The cabinet doors and drawers were a last-minute change to the plans, one he’d made with Stacy in mind. A creative tornado in the kitchen, she didn’t have the time or attention for silly things like closing drawers, no matter how many times she slammed her hip into one. Trying to get her to slow down and use caution would be like asking the wind not to blow or the sun not to rise. It went against nature. Instead, he’d ordered the new hinges and sliders to help protect her from herself.
He’d changed the cabinets in the laundry room, as well. Millie would have been able to reach them just fine, but for Stacy, they’d have been a stretch. He lowered them six inches from their original height so she wouldn’t have to. He’d also changed the color palate in the master bathroom to favor Stacy’s taste and laid a thick carpet in the bedroom to warm her cold toes in the mornings.
He’d added more shelves to the built-in cabinets in the living room to hold all of her books and the collection of tchotchkes she loved so much. He added a potting bench in the garage and had started work on a canning closet in the basement, but he’d lost the heart to finish. If he looked out the kitchen window to the snow-covered yard, he could see where he had imagined her vegetable garden, an abundant plot of rich soil and vigorous growth, surrounded by a white picket fence heavy with flowering vines, just like her Gram’s.
Everything he did, every little change he made, he had done specifically for her. Somehow, since long before Thanksgiving—probably since the night he’d had to fight for control of his hands and his heart in her kitchen—he’d had it in the back of his mind that this was no longer his house, or Millie’s house. It had become Stacy’s. She was the only one who could transform his rough construction into the warm, vibrant home he had seen reflecting in Millie’s eyes the day she had made him promise to return to Chelsea Lake. He knew it with absolute certainty now, but the knowledge had come too late.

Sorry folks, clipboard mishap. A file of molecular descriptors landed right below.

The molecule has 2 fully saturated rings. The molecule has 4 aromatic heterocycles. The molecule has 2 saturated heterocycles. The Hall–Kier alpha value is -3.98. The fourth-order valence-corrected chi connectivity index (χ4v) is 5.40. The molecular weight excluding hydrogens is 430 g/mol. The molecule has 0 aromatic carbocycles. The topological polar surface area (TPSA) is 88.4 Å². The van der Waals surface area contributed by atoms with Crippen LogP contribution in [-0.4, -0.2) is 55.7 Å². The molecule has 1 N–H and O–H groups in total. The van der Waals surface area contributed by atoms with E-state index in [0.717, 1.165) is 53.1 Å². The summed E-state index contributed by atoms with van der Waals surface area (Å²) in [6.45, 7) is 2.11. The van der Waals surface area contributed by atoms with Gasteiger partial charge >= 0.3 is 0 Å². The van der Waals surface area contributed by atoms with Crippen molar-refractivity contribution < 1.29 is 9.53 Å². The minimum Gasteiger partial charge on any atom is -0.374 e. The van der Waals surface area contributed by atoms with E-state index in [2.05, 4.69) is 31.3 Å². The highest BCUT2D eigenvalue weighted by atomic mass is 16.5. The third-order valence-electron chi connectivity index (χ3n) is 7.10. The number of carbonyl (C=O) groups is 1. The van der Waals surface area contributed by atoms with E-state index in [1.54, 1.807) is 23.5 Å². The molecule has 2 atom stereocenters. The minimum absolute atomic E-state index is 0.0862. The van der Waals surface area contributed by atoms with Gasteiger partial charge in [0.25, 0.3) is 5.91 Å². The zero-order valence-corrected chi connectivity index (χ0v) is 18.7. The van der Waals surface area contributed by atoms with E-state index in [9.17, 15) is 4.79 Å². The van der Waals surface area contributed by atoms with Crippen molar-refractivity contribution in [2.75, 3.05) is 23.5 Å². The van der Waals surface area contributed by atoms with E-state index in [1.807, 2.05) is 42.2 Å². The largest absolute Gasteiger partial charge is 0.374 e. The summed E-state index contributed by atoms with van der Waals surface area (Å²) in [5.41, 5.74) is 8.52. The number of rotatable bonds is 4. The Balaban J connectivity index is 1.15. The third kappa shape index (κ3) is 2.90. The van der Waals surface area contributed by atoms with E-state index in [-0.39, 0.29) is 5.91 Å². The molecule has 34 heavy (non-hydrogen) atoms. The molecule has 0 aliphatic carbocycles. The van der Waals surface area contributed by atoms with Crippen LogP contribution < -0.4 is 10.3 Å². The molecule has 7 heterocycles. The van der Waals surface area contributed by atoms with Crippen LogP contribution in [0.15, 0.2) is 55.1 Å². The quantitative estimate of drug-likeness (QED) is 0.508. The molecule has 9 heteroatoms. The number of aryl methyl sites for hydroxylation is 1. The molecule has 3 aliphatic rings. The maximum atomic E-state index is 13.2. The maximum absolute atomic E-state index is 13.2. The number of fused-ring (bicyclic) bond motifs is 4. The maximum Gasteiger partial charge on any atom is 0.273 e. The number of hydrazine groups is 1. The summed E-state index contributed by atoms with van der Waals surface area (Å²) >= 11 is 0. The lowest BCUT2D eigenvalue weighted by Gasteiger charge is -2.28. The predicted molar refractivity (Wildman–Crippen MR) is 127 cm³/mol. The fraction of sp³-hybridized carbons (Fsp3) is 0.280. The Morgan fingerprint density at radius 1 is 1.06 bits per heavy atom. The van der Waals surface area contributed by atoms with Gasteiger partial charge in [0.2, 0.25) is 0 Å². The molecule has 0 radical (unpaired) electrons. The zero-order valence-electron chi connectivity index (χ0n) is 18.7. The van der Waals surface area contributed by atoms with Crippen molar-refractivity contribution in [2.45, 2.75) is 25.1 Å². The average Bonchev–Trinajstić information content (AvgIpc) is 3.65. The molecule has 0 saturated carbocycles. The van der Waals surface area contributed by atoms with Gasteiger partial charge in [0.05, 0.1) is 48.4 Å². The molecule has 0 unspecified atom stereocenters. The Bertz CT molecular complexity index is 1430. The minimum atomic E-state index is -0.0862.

“Would you consider furnishing the rest of the rooms?” Bev asked when she returned to the kitchen, her shrill voice breaking into Dan’s thoughts. “The house will show better if it looks finished.”
“Or you could remove all of the furniture and we could show it empty,” she suggested.
“The furniture goes with the house.” It wasn’t his anyway. It was Stacy’s.
“Okay, then. It’s been a pleasure meeting you, Dan.” She held out her hand for him to shake. He kept his arms crossed. It didn’t faze her. “I have everything I need to get this listed by the end of the day. I have a sign in the trunk of my car and I’ll just pop that in at the end of the driveway and be on my way.”
Dan watched her leave the house then went around to shut off all of the lights she’d left on. When he made his way around the side of the lake to the cabin, he saw her car parked at the end of the driveway. Standing next to a knee-high, muddy snow drift, wearing a designer skirt and heels, she tried to force the realty sign into the hard-packed, frozen ground. Figuring she’d need help, he started down the drive, but stopped when she grabbed a sledge hammer from the trunk. With two, solid whacks, the sign went right it.
Tossing the hammer in the car, she slammed the door and drove off with a little wave. She didn’t get even a speck of road dirt on herself or her car. She was good. He hoped she was just as fast.